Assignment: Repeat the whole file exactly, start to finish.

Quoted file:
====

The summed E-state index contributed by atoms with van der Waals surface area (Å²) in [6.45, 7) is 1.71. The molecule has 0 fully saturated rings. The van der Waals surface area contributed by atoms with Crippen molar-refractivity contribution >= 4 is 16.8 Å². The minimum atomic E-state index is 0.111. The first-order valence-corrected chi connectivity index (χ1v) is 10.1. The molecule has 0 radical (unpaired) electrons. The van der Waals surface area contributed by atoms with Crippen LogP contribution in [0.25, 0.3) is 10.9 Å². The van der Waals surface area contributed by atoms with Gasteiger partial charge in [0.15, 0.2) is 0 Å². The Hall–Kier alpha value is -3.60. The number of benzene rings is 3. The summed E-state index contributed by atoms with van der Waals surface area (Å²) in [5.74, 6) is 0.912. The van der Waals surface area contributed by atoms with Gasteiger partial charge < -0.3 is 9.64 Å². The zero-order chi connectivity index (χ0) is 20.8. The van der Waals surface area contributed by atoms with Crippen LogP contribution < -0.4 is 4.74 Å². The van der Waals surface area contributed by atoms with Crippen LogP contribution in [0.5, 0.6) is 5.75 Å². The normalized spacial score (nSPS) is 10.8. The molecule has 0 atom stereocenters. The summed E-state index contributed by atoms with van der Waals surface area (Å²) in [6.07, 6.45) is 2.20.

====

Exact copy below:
The summed E-state index contributed by atoms with van der Waals surface area (Å²) in [6.45, 7) is 1.71. The molecule has 0 fully saturated rings. The van der Waals surface area contributed by atoms with Crippen molar-refractivity contribution >= 4 is 16.8 Å². The minimum atomic E-state index is 0.111. The first-order valence-corrected chi connectivity index (χ1v) is 10.1. The molecule has 0 radical (unpaired) electrons. The van der Waals surface area contributed by atoms with Crippen LogP contribution in [0.25, 0.3) is 10.9 Å². The van der Waals surface area contributed by atoms with Gasteiger partial charge in [0.15, 0.2) is 0 Å². The Hall–Kier alpha value is -3.60. The number of benzene rings is 3. The summed E-state index contributed by atoms with van der Waals surface area (Å²) in [5.74, 6) is 0.912. The van der Waals surface area contributed by atoms with Gasteiger partial charge < -0.3 is 9.64 Å². The zero-order chi connectivity index (χ0) is 20.8. The van der Waals surface area contributed by atoms with Crippen LogP contribution < -0.4 is 4.74 Å². The van der Waals surface area contributed by atoms with Crippen LogP contribution in [0.5, 0.6) is 5.75 Å². The normalized spacial score (nSPS) is 10.8. The molecule has 0 atom stereocenters. The summed E-state index contributed by atoms with van der Waals surface area (Å²) in [6.07, 6.45) is 2.20.